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IoT vendors faulted for slow progress in setting up vulnerability disclosure programs

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John Leyden

24 January 2023 at 13:22 UTC

Updated: 24 January 2023 at 13:30 UTC

Manufacturer complacency ‘translates into an unacceptable risk for consumers’, warns security expert

IoT vendors are making only slow progress in making it easy for security researchers to report vulnerabilities

IoT vendors are making slow progress in making it easy for security researchers to report security bugs, with only 27.1% of suppliers offering a vulnerability disclosure policy.

The figure, based on the latest annual report from the IoT Security Foundation (IoTSF), compares to the 9.7% of IoT (Internet of Things) vendors that were reported to have a disclosure policy in the 2018 edition of the same study.

BACKGROUND IoT Security Foundation launches vulnerability disclosure platform for smart device vendors

Vulnerability management ought to be a cornerstone of connected product security, widely recommended in 30 cybersecurity guidance initiatives including the IoTSF’s IoT Security Assurance Framework.

Straightforward reporting of security issues is essential for security lifecycle maintenance, and vendors risk falling foul of newly enacted UK regulations if they ignore best practice mandates.

The UK’s Product Security and Telecoms Infrastructure – which became law in early December 2022 – requires that IoT manufacturers, importers, and distributors offer a vulnerability disclosure policy, with suppliers who breach this risking potential sanctions including penalties of up to £20,000 per day in the most severe cases.

Catch up on the latest vulnerability disclosure policy news

The IoTSF’s latest study was based on a review of practice of 332 companies who sell consumer-focused IoT products. The review, carried out by mobile and IoT security consultancy Copper Horse, covered security practices tied to a range of products ranging from tablets and routers to smart home lighting controls and smart speakers.

Vendors from Asia tended to be better at establishing vulnerability disclosure programs, with European suppliers trailing significantly behind (34.7% versus 14.5%, respectively).

Laurie Mercer, senior manager of security engineering at HackerOne, said: “Knowing about security vulnerabilities within products and services through a Vulnerability Disclosure Policy (VDP) is an important way to identify and rectify them as part of the product security lifecycle.

“It’s a best practice that customers are increasingly looking for their supplier to adopt, but this research suggests it is not yet common practice.”

Increased regulation

Lawmakers across the world are looking to introduce regulations in order to push IoT vendors into making their products more secure. For example in the US lawmakers have established the IoT Cybersecurity Improvement Act (2020).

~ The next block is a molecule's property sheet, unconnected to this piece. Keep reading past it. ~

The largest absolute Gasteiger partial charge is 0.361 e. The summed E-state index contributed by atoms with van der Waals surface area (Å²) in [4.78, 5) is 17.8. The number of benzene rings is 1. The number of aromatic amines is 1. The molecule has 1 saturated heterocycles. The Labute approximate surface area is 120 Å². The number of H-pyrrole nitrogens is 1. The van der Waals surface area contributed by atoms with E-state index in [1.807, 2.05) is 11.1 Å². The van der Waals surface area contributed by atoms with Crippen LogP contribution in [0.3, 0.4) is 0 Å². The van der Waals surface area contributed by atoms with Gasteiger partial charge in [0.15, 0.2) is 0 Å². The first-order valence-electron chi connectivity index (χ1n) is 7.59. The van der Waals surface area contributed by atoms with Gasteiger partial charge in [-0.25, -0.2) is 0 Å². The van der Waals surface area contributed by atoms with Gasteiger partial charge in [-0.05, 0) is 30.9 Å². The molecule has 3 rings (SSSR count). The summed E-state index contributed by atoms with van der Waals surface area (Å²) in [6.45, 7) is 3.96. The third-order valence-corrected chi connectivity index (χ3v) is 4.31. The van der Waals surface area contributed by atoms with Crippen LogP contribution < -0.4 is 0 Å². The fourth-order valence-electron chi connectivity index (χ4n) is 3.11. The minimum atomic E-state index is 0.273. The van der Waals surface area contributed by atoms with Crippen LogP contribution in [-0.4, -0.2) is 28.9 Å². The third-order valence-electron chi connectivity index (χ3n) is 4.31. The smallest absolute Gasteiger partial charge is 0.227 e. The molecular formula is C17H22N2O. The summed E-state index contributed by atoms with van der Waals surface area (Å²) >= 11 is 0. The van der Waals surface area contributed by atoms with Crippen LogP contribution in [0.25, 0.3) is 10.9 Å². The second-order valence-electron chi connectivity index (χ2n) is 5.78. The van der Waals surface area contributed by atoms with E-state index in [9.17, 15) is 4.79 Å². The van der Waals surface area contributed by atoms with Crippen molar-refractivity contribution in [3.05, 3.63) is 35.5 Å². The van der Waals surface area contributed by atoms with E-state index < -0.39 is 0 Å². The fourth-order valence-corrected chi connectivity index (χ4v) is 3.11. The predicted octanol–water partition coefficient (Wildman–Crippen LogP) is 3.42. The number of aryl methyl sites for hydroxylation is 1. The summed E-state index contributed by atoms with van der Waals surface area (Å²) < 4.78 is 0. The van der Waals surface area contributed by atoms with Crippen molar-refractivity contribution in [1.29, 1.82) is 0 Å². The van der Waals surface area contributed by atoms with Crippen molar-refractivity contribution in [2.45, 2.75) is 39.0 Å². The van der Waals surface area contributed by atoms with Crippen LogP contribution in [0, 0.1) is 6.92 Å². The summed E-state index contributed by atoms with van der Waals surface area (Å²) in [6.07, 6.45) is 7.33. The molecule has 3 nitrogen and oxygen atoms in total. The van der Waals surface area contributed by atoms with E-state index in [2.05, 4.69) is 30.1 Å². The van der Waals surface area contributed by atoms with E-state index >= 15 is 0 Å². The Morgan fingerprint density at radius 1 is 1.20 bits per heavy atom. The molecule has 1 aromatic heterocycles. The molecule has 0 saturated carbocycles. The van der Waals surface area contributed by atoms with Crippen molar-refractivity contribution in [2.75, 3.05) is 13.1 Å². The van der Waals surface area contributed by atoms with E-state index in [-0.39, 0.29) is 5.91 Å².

The draft European Cyber Resilience Act covers similar ground.

David Rogers, CEO of Copper Horse, told The Daily Swig: “The trend is towards mandating it – which makes you wonder again, why aren’t companies realising this? The writing is on the wall!”

Rogers added: “Even with the threat of incoming legislation, there is complacency in manufacturers that translates into an unacceptable risk for consumers when it comes to the security of IoT devices.”

During the study, researchers identified increases in the use of the ‘/security’ contact page, the use of machine-readable ‘secuity.txt’ files and a small decline in PGP key usage for secure submissions.

Other trends uncovered were an increase in the number of vendors that updated their policies and a rise in the number of companies using a third-party ‘proxy service’ to host and maintain their policies.

Best practice

It’s not all doom and gloom, however, as the report did highlight examples of good practice by some vendors.

Rogers explained: “Some companies and industries are starting to act in a much better way – there are some examples in the car industry such as Volkswagen Group where they have completely transformed their approach, in a positive way.

“I think these companies can set a good example to their peers in showing that you can work with the security research community without all the brinksmanship.”

Vendors would do well to have a safe harbor policy, a legal framework that allows ethical hackers to look for flaws in systems with risking legal threats or potential prosecution. LG, for example, operates a safe harbor policy for its IoT products.

Looking more broadly, the IoTSF report commends 34 vendors that “meet or exceed what will be required by legislation” based on a review of their policies by security researchers from Copper Horse. Firms listed include Bosch, BT, Canon, Huawei, LG, Logitech, Microsoft, Peloton, Samsung, and Wink.

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